The Diggers applied a 'whole-of-site' approach to the renewal in order to ensure that the best utilisation of space is achieved and the correct mix of uses is provided to meet community needs and generate revenue.

The Harbord Diggers has a much lower level of gambling revenue than most other clubs and the redevelopment and diversification is an active move by the Harbord Diggers to move away from any reliance on gambling revenue. Harbord Diggers already provides onsite counselling for problem gamblers and will continue to do so and the Club supports the Government's education program, with literature and information available on the Clubs website and within the Club itself.

Yes the club will be in operation throughout the entire redevelopment process. Of course with any construction, there are likely to be inconveniences, however Harbord Diggers will have the support of project and construction managers to assist with ensuring minimal impact to members and guests. Throughout the entire process the Diggers have a plan to maintain regular communication with local residents, members and the community.

Extensive research has been undertaken, with Harbord Diggers commissioning independent market advice from specialist Aged Care Sector Specialists, which has identified a shortage in the supply of good quality senior's living accommodation in the LGA and adjacent LGA's. These include the following Specialist:

- Colliers Int.

- Ernst & Young

- Urbis

This research has concluded that there is a shortage of seniors living in the northern beaches, not just Freshwater, with the proportion of residents aged 65 and older projected to increase from 15.3% in 2011, to 20% by 2036, an increase of 15,100 seniors.

Warringah Council does not currently have a specific ageing planning or policy response in specific regard to the increasing and unmet demand of seniors in the Northern Beaches.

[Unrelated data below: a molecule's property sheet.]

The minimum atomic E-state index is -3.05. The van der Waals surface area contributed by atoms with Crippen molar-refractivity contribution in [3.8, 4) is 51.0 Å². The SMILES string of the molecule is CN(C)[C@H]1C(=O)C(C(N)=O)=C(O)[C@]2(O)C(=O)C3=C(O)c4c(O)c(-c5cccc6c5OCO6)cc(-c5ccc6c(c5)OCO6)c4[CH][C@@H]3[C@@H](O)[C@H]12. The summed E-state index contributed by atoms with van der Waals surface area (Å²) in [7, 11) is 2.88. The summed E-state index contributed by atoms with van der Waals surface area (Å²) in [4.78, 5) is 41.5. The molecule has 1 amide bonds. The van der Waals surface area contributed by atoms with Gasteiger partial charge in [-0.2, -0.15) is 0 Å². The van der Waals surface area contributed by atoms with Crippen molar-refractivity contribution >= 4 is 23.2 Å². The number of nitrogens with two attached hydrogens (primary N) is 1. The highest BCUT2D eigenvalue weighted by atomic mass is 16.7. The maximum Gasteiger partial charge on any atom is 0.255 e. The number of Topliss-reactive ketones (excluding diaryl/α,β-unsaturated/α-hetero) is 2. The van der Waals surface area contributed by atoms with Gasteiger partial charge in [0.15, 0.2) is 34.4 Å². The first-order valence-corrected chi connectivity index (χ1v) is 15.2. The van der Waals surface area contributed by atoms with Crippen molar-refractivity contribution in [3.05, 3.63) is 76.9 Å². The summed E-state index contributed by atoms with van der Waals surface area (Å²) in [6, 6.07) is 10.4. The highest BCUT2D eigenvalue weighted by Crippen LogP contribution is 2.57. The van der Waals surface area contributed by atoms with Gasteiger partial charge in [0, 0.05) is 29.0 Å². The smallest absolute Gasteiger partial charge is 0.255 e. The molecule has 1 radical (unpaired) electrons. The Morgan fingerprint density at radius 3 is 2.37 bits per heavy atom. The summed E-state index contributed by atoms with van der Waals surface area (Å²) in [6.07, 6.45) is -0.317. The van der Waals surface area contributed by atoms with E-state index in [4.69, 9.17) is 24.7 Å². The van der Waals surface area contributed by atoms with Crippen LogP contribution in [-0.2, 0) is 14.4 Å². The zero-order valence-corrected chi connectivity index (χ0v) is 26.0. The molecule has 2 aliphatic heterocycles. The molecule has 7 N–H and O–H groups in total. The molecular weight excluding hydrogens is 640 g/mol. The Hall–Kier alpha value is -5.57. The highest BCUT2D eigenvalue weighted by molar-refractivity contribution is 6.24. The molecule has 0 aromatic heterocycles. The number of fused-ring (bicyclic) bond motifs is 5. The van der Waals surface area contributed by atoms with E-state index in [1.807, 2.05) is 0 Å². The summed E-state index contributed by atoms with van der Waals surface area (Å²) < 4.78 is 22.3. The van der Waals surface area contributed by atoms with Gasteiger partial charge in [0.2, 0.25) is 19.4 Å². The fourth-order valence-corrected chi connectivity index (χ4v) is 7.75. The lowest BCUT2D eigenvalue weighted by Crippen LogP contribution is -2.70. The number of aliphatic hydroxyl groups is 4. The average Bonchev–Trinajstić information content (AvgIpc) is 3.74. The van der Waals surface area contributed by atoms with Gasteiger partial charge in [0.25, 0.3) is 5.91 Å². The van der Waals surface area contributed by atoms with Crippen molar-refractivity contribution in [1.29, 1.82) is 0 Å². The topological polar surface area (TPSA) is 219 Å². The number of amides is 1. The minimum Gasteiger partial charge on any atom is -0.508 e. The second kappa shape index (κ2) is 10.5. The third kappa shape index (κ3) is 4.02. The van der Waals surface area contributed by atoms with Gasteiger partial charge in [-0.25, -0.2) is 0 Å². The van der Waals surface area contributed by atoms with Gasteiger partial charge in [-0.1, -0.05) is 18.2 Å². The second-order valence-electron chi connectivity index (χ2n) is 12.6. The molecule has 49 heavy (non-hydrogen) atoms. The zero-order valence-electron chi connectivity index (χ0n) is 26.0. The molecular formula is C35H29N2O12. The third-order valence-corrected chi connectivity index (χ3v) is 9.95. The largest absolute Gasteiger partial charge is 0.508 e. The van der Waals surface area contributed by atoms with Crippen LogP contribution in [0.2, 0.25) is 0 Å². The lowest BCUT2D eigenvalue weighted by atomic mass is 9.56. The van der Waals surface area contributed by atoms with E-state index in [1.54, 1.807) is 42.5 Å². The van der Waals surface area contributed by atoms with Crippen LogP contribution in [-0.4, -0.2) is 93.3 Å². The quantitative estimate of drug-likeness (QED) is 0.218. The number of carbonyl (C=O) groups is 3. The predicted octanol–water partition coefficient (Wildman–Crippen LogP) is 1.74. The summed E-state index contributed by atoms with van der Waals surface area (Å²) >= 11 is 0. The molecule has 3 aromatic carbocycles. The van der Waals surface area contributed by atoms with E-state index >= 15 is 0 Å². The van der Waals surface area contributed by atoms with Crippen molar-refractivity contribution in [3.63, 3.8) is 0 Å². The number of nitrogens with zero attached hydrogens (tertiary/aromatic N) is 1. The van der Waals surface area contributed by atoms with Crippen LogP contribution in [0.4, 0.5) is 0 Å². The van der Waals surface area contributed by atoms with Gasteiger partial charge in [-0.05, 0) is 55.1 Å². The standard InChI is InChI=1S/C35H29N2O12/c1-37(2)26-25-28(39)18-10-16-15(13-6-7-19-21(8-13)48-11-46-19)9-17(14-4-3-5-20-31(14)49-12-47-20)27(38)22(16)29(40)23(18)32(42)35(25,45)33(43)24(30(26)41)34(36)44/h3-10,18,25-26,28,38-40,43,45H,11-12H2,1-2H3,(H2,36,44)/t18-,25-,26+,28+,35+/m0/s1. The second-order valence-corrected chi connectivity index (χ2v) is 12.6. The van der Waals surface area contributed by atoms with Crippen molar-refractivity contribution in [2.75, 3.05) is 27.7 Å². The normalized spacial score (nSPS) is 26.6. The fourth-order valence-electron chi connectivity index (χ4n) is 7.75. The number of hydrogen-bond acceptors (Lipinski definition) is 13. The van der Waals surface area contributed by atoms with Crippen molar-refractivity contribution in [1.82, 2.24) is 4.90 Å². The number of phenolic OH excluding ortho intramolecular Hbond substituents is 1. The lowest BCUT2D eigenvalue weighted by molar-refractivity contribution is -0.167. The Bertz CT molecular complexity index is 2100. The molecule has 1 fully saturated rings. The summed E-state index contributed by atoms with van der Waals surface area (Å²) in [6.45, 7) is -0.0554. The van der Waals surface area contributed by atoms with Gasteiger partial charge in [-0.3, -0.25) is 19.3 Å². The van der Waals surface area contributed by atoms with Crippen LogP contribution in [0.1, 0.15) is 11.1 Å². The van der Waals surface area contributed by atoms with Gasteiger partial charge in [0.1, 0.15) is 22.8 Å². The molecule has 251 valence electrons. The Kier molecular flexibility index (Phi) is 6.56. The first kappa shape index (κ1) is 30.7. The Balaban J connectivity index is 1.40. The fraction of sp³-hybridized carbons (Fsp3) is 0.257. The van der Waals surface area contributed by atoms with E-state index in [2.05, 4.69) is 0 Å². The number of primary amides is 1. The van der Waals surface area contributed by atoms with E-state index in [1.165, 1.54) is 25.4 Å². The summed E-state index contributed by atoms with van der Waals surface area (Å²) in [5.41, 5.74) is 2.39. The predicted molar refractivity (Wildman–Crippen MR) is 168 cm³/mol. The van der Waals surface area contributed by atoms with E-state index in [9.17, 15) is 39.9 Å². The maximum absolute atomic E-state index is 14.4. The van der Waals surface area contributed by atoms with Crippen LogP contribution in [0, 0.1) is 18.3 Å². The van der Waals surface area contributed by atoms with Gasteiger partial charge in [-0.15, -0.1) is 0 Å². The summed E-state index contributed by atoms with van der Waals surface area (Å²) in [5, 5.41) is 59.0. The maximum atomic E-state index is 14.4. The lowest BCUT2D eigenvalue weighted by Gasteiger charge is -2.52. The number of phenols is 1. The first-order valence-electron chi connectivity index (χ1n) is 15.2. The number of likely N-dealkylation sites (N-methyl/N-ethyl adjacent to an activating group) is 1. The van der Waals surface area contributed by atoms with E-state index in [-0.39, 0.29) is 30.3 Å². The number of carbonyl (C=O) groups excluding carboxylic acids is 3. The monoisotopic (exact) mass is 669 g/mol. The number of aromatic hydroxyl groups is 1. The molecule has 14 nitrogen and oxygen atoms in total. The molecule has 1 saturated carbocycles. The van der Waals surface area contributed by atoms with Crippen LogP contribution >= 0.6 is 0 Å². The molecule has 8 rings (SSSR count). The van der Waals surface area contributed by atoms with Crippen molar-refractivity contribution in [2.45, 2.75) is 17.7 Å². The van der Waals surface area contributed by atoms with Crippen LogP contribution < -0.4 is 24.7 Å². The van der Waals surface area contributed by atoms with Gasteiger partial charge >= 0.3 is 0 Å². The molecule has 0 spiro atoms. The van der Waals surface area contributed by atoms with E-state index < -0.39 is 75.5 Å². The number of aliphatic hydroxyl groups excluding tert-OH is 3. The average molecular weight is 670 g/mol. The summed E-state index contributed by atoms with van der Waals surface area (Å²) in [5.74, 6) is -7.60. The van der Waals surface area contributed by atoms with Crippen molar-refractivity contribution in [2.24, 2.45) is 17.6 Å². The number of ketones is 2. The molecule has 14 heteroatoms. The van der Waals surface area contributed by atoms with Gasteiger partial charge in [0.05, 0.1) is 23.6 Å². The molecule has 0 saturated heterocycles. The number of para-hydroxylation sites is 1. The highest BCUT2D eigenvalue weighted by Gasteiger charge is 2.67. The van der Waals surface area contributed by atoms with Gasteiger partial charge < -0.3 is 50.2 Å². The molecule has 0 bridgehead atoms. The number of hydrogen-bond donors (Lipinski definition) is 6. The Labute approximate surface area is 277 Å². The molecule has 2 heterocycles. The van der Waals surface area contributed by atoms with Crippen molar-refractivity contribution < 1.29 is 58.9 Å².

It is difficult for commercial organisations to acquire land of a size in areas such as the Northern beaches for the purpose of providing appropriate housing for an aging population near to the communities they have lived in.

The Harbord Diggers has been running at a loss for many years and this was the key reason that we sought assistance from the Mounties Group in 2006. Over the last 6 years with over $9.2M in total. This has been funded by the Mounties Group since they took over in 2006. The main reasons the Diggers has not able to run profitably are;

- The aged building and facilities require constant and expensive maintenance that has run into the millions of dollars.

- The current facilities are not suited to the needs of a diverse community club in 2012 and therefore are not able to attract the ongoing usage and revenue that is required

- The current layout of the club is over 5 storeys with 22 different levels which is inefficient and inflexible for a modern clubs commercial utilisation

- The current facilities and environment of the Diggers is not suited to attracting new members and younger members to use the facilities

- Because the Diggers is losing money it does not have the resources to run marketing campaigns and offer new attractions to build new membership to the level required for sustainability

During this period of substantial loses the Diggers has continued to support local charities and clubs with over $3.3M.

A Social Enterprise is an organisation that applies commercial strategies to maximize improvements in human and environmental well-being, rather than maximising profits for external shareholders.

Social enterprises can be structured as a for-profit or non-profit, and may take the form of a co-operative, mutual organization, a social business, or a charity organisation.

In the Harbord Diggers case it is a Social Enterprise as it is a non-profit organisation which runs a commercial enterprise in order to be able to contribute benefits back to its members and the local community.